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The Startup Scene In Lincoln Nebraska Is Highly Walkable

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“Walkbale” seems to be one of those terms like “cloud” that is thrown around a lot currently as a way to sound cool.  Cities and communities tout their walkability, and yet what that actually means can be a bit hard to discern. Does that mean there are sidewalks for people to walk on, or does it mean that businesses and places to go are close enough the average person would think walking was feasible.  As someone who walks a lot I can say a city that has sidewalks, but where everything is spaced miles apart isn’t going to get me to give up the car.  This is where the walkability of Lincoln’s Startup scene is of interest.

The startup scene in Lincoln Nebraska is generally confined to the Hay Market District.  You have a co working space, startup accelerator, a large startup called Hudl, and numerous small startups that house themselves in this business district.  Beyond the startups there are a couple of coffee shops, and numerous restaurants and bars.  As a tourist to the Hay Market District I can say it fails to impress.  It’s cute enough, but is only a few blocks square and really comes across as a cleaned up warehouse district with some places to eat and drink.  For a startup scene this actually makes it a good environment.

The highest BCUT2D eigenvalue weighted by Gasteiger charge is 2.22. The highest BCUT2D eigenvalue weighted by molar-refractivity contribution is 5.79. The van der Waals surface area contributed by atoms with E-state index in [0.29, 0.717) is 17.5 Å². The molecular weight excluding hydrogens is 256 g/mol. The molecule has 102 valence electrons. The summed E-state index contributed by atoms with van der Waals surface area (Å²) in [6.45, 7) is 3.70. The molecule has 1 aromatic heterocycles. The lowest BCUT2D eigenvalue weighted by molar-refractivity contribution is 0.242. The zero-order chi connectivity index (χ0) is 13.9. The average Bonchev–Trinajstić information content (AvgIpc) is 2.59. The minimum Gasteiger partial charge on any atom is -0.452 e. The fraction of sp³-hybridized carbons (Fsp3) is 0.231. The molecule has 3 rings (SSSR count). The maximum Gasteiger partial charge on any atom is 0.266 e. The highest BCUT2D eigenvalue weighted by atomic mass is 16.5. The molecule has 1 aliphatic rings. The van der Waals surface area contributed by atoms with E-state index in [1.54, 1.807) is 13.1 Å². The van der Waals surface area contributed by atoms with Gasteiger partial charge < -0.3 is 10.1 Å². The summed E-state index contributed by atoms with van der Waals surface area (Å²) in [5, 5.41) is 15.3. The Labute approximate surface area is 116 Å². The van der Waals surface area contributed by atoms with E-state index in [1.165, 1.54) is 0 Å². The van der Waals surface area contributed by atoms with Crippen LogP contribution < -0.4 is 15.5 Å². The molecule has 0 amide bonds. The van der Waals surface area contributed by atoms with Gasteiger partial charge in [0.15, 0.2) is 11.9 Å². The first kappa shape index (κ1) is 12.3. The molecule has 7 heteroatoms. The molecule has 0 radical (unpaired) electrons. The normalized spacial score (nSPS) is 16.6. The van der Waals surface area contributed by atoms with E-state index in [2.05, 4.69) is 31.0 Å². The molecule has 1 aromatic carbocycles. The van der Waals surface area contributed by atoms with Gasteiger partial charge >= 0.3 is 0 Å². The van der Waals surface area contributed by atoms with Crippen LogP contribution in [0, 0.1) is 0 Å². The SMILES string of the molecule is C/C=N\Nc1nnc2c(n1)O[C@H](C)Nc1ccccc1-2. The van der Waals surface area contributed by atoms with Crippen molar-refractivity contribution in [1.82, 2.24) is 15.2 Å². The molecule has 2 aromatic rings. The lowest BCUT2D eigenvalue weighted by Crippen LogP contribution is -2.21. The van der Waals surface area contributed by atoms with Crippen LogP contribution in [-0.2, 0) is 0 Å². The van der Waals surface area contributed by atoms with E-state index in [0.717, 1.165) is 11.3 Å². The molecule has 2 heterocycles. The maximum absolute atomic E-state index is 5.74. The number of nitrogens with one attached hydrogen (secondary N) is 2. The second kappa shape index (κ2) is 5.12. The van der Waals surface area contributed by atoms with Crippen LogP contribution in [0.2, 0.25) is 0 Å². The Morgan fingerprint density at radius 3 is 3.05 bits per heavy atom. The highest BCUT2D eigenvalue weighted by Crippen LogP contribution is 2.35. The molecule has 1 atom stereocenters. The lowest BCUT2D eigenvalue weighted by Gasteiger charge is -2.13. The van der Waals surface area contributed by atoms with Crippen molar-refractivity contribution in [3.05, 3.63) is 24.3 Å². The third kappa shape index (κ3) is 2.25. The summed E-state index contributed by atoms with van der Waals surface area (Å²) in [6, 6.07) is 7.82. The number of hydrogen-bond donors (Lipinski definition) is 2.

Because the district is physically so small it means it is really easy to drop in on other companies or meet people in the startup world without having to put out much effort. Literally the entire district is smaller than many tech company campuses.  If you want to bounce a thought off someone and need some fresh air you can leave your office and drop in on someone a few buildings down in less than 5 minutes.

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During my interview with the folks at NMotion they highlighted this as a benefit that is not as present in places such as San Francisco or Boston.  Although those cities are walkable themselves, the scene is physically spread out. In Lincoln even for folks not in a co working space you can easily drop in on people or run into them when you grab coffee.  The other thing that’s nice is that being that land isn’t at a premium the cafes and restaurants have huge spaces to just sit and ponder thoughts.  The cafe that’s on the ground floor of the building NMotion is in has a patio area that is a few times the size of most Starbucks in major cities. This means you can actually enjoy sitting and drinking a cup of coffee which helps facilitate random encounters and interactions.

This is something to think about especially when you are first launching your tech venture.  Going to Meetups and such is great, but driving, finding a parking space and listening to sponsor messages takes time that can be better spent.  If you can get the same networking potential from simply going and grabbing a cup of coffee it seems like a better way to go.

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Eli Etherton

I am Eli "the Computer Guy" and have been in the tech industry for approx. 20 years doing all kinds of odd projects. I started as an electronics tech in the US Army, worked in corporate IT during the IT Boom, was an individual consultant and grew my tech shop to have numerous full time employees and supported small business clients with computer repair/ server maintenance/ web development/ surveillance systems/ telephone systems until the great recession. After that I started creating video training on all the topics I know and now have a YouTube Channel with over 500K subscribers. I am the founder of and my plan is to create a tech "news" site that I would actually find useful if I was still in the server room.

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